Historical electricity rates

OEB COVID-19 UPDATE - Time-of-use pricing

The Government of Ontario issued an Emergency Order under the Emergency Management and Civil Protection Act. As a result, starting on March 24, 2020, residential and small business customers on time-of-use (TOU) pricing will pay 10.1 ¢/kWh no matter what time of day the electricity is consumed. This means that TOU customers will be paying the off-peak price throughout the day as long as the Emergency Order remains in place. The Government has indicated that it intends to keep the 10.1 ¢/kWh pricing in place for 45 days.

The 10.1 ¢/kWh pricing applies automatically – no customer action is required. Some customers may receive a bill before their utility or unit sub-meter provider is able to implement the price change, in which case they will receive a credit on the following bill. For more information, read the Government’s news release.

 

Time-of-use (TOU) rates

The following table and chart track time-of-use electricity rates since 2006. Under time-of-use rates, the amount you pay depends on when you use electricity.

Effective date Off-peak price
(¢ per kWh)
Mid-peak price
(¢ per kWh)
On-peak price
(¢ per kWh)
Mar 24, 2020 10.1 10.1 10.1
Nov 1, 2019 10.1 14.4 20.8
May 1, 2019 6.5 9.4 13.4
May 1, 2018 6.5 9.4 13.2
Jul 1, 2017 6.5 9.5 13.2
May 1, 2017 7.7 11.3 15.7
Nov 1, 2016 8.7 13.2 18.0
May 1, 2016 8.7 13.2 18.0
Nov 1, 2015 8.3 12.8 17.5
May 1, 2015 8.0 12.2 16.1
Nov 1, 2014 7.7 11.4 14.0
May 1, 2014 7.5 11.2 13.5
Nov 1, 2013 7.2 10.9 12.9
May 1, 2013 6.7 10.4 12.4
Nov 1, 2012 6.3 9.9 11.8
May 1, 2012 6.5 10 11.7
Nov 1, 2011 6.2 9.2 10.8
May 1, 2011 5.9 8.9 10.7
Nov 1, 2010 5.1 8.1 9.9
May 1, 2010 5.3 8.0 9.9
Nov 1, 2009 4.4 8.0 9.3
May 1, 2009 4.2 7.6 9.1
Nov 1, 2008 4.0 7.2 8.8
May 1, 2008 2.7 7.3 9.3
Nov 1, 2007 3.0 7.0 8.7
May 1, 2007 3.2 7.2 9.2
Nov 1, 2006 3.4 7.1 9.7
May 1, 2006 3.5 7.5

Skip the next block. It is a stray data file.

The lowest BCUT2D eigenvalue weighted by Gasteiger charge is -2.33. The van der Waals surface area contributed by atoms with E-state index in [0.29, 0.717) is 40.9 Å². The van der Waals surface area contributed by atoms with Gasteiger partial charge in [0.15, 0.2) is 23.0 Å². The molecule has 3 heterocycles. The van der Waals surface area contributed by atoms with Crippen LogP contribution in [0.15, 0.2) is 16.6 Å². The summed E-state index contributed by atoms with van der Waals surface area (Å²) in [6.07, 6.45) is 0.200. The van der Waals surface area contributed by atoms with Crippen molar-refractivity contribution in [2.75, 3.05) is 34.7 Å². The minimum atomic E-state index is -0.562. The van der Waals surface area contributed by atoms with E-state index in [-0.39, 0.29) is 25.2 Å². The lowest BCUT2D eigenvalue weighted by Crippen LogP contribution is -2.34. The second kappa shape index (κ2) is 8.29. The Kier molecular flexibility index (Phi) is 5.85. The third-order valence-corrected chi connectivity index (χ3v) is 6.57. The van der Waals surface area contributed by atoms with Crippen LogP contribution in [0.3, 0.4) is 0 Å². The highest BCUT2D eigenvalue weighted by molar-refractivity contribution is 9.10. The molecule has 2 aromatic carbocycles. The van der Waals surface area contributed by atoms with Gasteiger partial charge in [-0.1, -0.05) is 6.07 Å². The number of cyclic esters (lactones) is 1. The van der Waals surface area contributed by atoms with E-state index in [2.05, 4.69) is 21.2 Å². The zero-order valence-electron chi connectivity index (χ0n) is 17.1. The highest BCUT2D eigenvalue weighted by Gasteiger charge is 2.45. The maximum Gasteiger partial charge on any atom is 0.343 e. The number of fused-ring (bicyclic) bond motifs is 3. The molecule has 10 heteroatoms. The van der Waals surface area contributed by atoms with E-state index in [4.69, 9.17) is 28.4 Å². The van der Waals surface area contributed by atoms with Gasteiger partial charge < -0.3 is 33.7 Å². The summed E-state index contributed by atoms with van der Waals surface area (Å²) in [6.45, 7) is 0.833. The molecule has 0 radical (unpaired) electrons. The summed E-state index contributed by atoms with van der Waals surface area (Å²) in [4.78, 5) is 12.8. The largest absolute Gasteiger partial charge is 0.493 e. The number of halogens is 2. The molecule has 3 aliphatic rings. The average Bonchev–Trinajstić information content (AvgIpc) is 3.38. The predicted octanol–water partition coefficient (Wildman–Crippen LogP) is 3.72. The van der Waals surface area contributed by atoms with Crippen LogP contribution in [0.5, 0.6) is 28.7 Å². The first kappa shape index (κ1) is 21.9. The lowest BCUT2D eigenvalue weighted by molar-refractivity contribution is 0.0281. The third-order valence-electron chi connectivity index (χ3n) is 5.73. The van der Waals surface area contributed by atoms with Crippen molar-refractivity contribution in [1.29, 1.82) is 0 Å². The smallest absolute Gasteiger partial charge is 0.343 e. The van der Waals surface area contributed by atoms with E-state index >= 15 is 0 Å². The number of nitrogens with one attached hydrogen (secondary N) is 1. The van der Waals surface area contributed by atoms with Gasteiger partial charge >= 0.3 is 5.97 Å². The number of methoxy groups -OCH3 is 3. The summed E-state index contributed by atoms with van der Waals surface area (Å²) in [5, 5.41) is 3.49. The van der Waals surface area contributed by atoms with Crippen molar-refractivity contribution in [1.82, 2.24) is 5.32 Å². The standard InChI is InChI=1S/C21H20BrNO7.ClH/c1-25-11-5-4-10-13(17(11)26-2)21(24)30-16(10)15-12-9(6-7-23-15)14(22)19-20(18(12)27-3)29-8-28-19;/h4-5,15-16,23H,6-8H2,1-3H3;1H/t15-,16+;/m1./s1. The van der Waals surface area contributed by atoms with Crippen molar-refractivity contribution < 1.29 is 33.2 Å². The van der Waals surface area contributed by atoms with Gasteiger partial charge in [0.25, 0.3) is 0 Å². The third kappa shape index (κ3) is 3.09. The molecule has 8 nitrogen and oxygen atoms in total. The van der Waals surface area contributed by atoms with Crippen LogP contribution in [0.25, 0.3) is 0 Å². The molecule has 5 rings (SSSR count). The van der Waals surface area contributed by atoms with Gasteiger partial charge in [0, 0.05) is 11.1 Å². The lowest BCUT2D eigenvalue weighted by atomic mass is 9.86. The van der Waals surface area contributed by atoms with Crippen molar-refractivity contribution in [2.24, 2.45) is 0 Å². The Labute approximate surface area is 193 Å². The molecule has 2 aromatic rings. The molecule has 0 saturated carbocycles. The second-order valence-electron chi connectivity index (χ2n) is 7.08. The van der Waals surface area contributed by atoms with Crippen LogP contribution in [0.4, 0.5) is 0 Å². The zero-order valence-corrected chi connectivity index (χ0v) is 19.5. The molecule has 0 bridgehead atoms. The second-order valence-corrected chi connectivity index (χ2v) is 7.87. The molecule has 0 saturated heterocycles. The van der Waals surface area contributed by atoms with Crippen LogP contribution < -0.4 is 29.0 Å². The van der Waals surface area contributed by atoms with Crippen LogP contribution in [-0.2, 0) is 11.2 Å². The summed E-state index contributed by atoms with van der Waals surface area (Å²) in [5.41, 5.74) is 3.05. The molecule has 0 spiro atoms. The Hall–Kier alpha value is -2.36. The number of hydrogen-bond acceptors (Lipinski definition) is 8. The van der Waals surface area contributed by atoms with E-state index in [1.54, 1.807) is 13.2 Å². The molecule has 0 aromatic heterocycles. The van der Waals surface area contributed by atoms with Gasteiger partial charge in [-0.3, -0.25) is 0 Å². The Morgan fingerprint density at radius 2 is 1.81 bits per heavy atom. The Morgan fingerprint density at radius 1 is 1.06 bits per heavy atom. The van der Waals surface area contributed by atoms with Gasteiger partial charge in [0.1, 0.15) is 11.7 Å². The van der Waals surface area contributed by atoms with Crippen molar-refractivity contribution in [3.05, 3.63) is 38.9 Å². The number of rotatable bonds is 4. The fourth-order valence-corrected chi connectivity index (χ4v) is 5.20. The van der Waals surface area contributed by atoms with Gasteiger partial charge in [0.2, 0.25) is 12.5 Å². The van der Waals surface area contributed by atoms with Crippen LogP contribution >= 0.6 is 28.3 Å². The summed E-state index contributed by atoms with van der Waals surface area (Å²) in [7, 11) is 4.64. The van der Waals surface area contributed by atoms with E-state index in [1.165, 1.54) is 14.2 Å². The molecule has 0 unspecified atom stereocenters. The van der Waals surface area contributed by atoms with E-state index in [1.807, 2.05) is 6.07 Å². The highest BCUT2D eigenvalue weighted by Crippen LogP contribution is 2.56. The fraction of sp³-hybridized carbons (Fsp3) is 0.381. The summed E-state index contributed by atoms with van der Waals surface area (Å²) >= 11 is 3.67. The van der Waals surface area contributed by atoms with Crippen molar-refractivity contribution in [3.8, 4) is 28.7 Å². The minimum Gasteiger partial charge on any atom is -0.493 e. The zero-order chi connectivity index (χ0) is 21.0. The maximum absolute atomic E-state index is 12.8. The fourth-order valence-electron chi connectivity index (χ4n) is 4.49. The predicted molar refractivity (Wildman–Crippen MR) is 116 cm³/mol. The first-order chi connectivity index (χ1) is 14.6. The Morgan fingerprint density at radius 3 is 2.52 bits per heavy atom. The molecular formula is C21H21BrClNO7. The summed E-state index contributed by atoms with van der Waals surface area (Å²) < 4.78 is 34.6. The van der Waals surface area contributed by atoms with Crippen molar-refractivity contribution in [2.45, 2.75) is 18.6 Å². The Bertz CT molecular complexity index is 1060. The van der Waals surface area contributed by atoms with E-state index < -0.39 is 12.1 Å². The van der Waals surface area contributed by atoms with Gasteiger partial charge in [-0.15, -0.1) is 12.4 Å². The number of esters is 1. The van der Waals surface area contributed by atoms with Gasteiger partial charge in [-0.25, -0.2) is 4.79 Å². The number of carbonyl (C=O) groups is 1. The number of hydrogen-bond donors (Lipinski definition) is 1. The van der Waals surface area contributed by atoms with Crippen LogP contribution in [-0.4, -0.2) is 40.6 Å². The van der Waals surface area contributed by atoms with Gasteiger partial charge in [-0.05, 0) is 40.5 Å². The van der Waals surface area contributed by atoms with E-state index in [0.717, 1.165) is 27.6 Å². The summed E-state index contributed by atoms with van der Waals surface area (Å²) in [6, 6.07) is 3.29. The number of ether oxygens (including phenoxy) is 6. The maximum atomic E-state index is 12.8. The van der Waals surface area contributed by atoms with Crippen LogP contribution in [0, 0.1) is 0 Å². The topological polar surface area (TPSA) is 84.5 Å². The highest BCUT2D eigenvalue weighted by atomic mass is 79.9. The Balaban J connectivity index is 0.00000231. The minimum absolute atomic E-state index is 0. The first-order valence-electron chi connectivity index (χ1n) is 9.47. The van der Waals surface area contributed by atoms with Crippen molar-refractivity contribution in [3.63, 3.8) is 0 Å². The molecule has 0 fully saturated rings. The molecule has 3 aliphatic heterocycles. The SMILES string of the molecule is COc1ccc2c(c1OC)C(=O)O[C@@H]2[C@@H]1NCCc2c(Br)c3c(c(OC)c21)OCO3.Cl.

10.5

 

 

Tiered rates

The following table and chart tracks tiered electricity rates. Time-of-use rates started to replace tiered rates for households and small businesses in 2005. Under tiered rates, customers are charged two rates for electricity: a lower rate for the electricity used up to a certain limit, and a second, higher rate for all additional use.

Effective date Lower tier price
(¢ per kWh)
Residential threshold
for lower tier price
(kWh per month)
Higher tier price
(¢ per kWh)
Nov 1, 2019 11.9 1,000 13.9
May 1, 2019 7.7 600 8.9
May 1, 2018 7.7 600 (Summer)
1,000 (Winter)
8.9
Jul 1, 2017 7.7 600 (Summer)
1,000 (Winter)
9.0
May 1, 2017 9.1 600 10.6
Nov 1, 2016 10.3 1,000 12.1
May 1, 2016 10.3 600 12.1
Nov 1, 2015 9.9 1,000 11.6
May 1, 2015 9.4 600 11.0
Nov 1, 2014 8.8 1,000 10.3
May 1, 2014 8.6 600 10.1
Nov 1, 2013 8.3 1,000 9.7
May 1, 2013 7.8 600 9.1
Nov 1, 2012 7.4 1,000 8.7
May 1, 2012 7.5 600 8.8
Nov 1, 2011 7.1 1,000 8.3
May 1, 2011 6.8 600 7.9
Nov 1, 2010 6.4 1,000 7.4
May 1, 2010 6.5 600 7.5
Nov 1, 2009 5.8 1,000 6.7
May 1, 2009 5.7 600 6.6
Nov 1, 2008 5.6 1,000 6.5
May 1, 2008 5.0 600 5.9
Nov 1, 2007 5.0 1,000 5.9
May 1, 2007 5.3 600 6.2
Nov 1, 2006 5.5 1,000 6.4
May 1, 2006 5.8 600 6.7
Nov 1, 2005 5.0 1,000 5.8
Apr 1, 2005 5.0 750 5.8
Apr 1, 2004* 4.7 750 5.5
Dec 9, 2002*

4.3 ¢ per kWh

* Set by Government Regulation